Nickel Creek had a baroque elegance on Friday. Using acoustic instruments, they created an alluring kind of pop that draws freely from bluegrass, the Beatles, and Bach. By tailoring things only to what they hear in their heads, it arrives without the taint of most contemporary pop, which seems designed more for advertising than any higher musical calling. Watching the hula hoop kids work their hips during this set felt like being in an independent film. The harmonies of Sara Watkins, Chris Thile, and Sean Watkins always stir me in ways I can't quite describe. The first time I felt this way was hearing Crosby, Stills, and Nash, so you have some idea of their depth. Alone, Sean has a bit of acid (particularly on tunes like "Someone More Like You"), Sara is sweet and surprisingly slinky, and Chris is a slow healing wound that will surely leave scars. Bassist Mark Schatz filled things out with booming authority and delightful fills. There's just nothing to dislike about what they do, and most of the hippies around me seemed to feel the same.

We Lucky Few
Emerging to a furious cut-up of a Pine-Sol commercial, Radiohead captivated a packed main stage, where perhaps half of those in attendance knew what they were in for. Even for those not already obsessive listeners to The Bends or OK Computer, there was unmistakable electricity in the air on Saturday night. Capable of dizzying grandeur, they can just as quickly dive into the kind of goose bump-inducing intimacy that makes people feel this is their band despite the obvious cross-cultural recognition Radiohead has achieved. Put another way, though known to millions each person loves them in their own way. That their music never sags under this weight is a testament to its creators' enduring honesty and creativity.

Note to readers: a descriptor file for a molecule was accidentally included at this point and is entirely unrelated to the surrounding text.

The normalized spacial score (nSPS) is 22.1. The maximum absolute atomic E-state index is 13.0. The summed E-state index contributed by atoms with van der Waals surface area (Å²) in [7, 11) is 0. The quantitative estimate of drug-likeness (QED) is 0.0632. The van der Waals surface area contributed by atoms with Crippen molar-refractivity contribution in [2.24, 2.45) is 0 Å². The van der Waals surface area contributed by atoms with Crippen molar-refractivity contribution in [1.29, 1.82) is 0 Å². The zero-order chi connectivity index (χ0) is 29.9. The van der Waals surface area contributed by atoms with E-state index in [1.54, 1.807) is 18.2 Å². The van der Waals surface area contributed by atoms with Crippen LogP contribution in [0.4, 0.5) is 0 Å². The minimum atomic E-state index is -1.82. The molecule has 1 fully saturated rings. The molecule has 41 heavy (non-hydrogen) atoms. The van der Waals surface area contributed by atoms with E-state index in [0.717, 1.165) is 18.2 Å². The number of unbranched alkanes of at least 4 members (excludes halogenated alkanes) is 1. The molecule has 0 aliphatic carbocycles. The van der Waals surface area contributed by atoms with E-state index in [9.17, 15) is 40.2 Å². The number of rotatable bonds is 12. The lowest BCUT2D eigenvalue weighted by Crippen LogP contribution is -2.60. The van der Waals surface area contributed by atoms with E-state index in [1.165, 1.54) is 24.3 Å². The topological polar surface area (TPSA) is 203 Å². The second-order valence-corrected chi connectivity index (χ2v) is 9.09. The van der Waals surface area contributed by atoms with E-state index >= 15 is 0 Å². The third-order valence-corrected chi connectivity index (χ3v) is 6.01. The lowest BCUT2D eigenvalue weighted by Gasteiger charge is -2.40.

Thom Yorke :: Radiohead :: by Pamela Martinez
The words "lemon fresh" stuttered over a Squarepusher-esque snarl before launching into possessed opener "There There," where singer Thom Yorke opened a vein and announced, "In pitch dark I go walking in your landscape/ Broken branches trip me as I speak/ Just because you feel it doesn't mean it's there." Yorke excels at couplets like this, just a few words but they'll haunt you the rest of your days. His ability to distill the essence of hope, fear, and longing is nearly unparalleled in modern music. Later in the show during "Lucky" he sang, "It's going to be a glorious day/ I feel my luck could change." Though perhaps offered sarcastically, you could see people's spirits rise just a few inches above their bodies.

Despite technical snafus with the big screen video monitors, Radiohead played with head-down complete conviction. It's a cliché to talk about a group playing each show like it's their last, but in this case it's utterly true. There's a palpable sense of purpose to their exquisitely layered compositions, where the music matches the emotions note- for-note. Jonny Greenwood and Ed O'Brien are perhaps the most influential - yet rarely cited – guitarists in a decade. Bend an ear to the next generation coming up and you'll hear echo after echo of their strange six-string artistry.